Understanding Exposure and Shutter Speed
Knowing how to manipulate exposure on your camera can create a big impact on your photographs. There are 3 main elements to getting the right exposure for your pictures: the ISO, Aperture and Shutter Speed. Knowing this exposure triangle can spell the difference between a good and bad photograph. ISO refers to your film speed, or the amount of light your film is able to absorb. Though digital photography foregoes film, the ISO is still in place and the principle stays the same. The Aperture refers to the shutter opening, and this controls both amount of light and depth of field.
Shutter Speed settings in your cameras refer to the duration by which your shutter stays open. Usually this is in increments of quarters of a second. The faster your shutter snaps, the less light is registered in your photograph. But this setting does not only control the amount of light; Shutter Speed is also vital for controlling the appearance of moving images.
Fast Shutter Speed
Depending on your lighting condition and your other exposure settings, a fast shutter speed is utilized most during bright daylight. The fastest shutter speed found on a professional DSLR is 1/8000, and this can capture and freeze very fast moving objects - such as a hummingbird in flight. In most consumer DSLRs, you can find 1/4000 to be the fastest shutter speed. This benefits sports photography most, as you can capture any action and movement and freeze it dramatically. The average shutter speed for daylight is 1/500 and 1/250, depending on your other exposure settings. This is good enough to freeze any normal everyday motion without causing a blur.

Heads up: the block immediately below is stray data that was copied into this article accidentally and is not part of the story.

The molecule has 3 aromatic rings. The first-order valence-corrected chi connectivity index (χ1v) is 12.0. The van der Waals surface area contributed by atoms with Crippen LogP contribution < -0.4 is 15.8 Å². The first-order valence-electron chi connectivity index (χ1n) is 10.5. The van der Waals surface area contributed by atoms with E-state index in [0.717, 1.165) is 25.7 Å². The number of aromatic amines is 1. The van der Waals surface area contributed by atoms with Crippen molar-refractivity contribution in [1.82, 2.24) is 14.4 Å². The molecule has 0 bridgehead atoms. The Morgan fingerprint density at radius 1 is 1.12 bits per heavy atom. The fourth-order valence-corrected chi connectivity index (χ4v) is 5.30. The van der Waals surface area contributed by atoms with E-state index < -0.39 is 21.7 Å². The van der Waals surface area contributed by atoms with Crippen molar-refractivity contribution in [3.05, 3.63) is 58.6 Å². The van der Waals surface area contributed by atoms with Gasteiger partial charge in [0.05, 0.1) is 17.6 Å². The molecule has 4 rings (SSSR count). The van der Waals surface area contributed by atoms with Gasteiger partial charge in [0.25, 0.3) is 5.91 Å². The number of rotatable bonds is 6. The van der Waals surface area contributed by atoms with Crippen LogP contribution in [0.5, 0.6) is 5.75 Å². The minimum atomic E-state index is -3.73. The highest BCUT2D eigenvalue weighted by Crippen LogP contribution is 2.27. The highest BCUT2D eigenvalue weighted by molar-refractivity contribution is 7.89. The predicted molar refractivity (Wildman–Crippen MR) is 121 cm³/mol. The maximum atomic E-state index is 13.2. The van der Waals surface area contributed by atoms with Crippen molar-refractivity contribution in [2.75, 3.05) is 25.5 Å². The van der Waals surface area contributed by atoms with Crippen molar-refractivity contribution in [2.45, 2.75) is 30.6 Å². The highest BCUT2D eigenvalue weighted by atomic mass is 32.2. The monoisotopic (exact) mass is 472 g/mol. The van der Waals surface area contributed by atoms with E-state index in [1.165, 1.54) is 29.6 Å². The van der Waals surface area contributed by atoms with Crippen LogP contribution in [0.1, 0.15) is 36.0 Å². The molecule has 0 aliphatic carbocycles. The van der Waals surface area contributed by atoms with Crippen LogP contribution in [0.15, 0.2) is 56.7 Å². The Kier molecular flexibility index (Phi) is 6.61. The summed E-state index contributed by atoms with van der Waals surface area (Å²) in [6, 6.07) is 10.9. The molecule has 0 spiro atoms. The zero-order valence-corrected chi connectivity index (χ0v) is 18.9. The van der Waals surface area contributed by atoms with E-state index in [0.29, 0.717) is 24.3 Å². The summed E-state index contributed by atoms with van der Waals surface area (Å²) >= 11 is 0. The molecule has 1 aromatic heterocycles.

Slow Shutter Speed
If you want the effect of motion blur, opt for a slower shutter speed. With a good lighting condition, a shutter speed of 1/250 can achieve minimal motion blur. This is usually used when following a moving object, and keeping the subject in focus while the background looks swished. Slower moving objects can still benefit from this effect with a speed of 1/60 or lower. At this speed, photographing moving water will create a dynamic and dramatic effect.
Shutter speeds of 1/15, 1/8, and even lower, are often used for very low lighting conditions. At these speeds, it is advisable to use a tripod. Otherwise, it will almost definitely result in a badly blurred photograph. This speed is also utilized for deliberate motion blur, such as shooting a merry-go-round at night.
The bulb setting in SLRs are for keeping your shutter open for an
indefinite time. This is most useful for nighttime photography, but
under no circumstances should be used without a tripod. Usually Bulb
mode is turned on for exposures requiring longer than 1 second. For
instance, capturing taillight movements in traffic, depending on the
lighting condition, would require a shutter speed of about 30 seconds.
Bulb is also useful for nightscapes or moonlight, when sometimes you
need several minutes' worth of exposure to get the ample effect you
need. Astrophotographers can even keep their shutters open for several
hours in the night.